People exchanging digital hugs and kisses is nothing new, particularly in the age of Twitter and texting. But the “xoxo” sign-off once reserved for friends or family you would actually hug and kiss is now appearing in work emails. A recent article for The Atlantic explores the distinctly female trend, asking whether X’s and O’s are feminizing the workplace or undermining women’s professionalism.
On the one hand, workplace etiquette for women is already complicated enough. We have to worry about everything from our heels and hemlines to how we give commands and feedback. Why bother with worrying about when to reciprocate an interoffice xo or what happens if you xo a male colleague, to say nothing of your boss? At best, misplaced xo’s may end in a humorous misunderstanding. At worst, they can cause discomfort or the belief that you are trying to kindle an office romance. More important, as the Atlantic article asks, “Why, after all the strides we’ve made to be taken seriously at work, must we end our e‑mails with the digital equivalent of a pink Gelly Roll pen?”
Yet power players like Arianna Huffington, Wendy Williams and Diane Sawyer all xo. Norah Ephron‘s effusive xo-ing matched her effusive personality. In You Just Don’t Understand, sociolinguist Deborah Tannen points out that for men, conversation is about negotiating status, while for women, conversation is about negotiating closeness and intimacy. If communication is how women bond, a preference for ending emails to female colleagues with a more intimate “xoxo” instead of a relatively icy “regards” makes a lot of sense. Perhaps xo-ing isn’t unprofessional, then, but part of a new type of professionalism being created by women who finally have offices of their own?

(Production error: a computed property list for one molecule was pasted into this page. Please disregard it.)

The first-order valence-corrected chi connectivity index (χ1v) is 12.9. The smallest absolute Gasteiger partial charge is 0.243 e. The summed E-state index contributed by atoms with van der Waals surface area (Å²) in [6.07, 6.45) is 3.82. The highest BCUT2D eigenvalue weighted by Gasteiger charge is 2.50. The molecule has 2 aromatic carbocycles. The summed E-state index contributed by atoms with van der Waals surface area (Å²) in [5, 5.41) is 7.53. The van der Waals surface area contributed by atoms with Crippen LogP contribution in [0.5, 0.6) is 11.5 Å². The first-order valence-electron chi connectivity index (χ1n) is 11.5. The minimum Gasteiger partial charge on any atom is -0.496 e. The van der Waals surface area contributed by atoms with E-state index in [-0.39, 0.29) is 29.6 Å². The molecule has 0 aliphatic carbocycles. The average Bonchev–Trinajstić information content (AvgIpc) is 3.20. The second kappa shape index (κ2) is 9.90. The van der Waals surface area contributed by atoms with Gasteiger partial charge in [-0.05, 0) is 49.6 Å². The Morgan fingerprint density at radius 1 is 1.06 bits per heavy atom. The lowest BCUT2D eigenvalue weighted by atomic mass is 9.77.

While there are valid points for and against hugs and kisses in the office, professionalism is mission critical to young women climbing career ladders. Frankly, it’s just not worth risking. Yes, context matters a lot; finance norms are not the same as fashion norms, and hugs and kisses to a close female colleague or peer are very different than hugs and kisses to your older male boss. If you must xo, whether you would actually hug and kiss the recipient is probably a good litmus test. But there is never anything wrong with “best,” “thanks” or “regards.”
Do you “xo” your coworkers? Do they “xo” you? Or do you think that digital hugs and kisses at work are equally as inappropriate as real ones? Tell us in the comments.
This post originally appeared on Levo League.
Kirsten Murray holds a bachelor’s degree from Dartmouth College and a master’s degree from the London School of Economics in Gender, Development and Globalization. She managed a daily research publication for a large hedge fund in the New York area but has since traded in her city slicker status for life on an Indiana farm, where she is pursuing her goal of being a writer. You can follow her rural mishaps and adventures on her blog, www.dupontdiaries.com.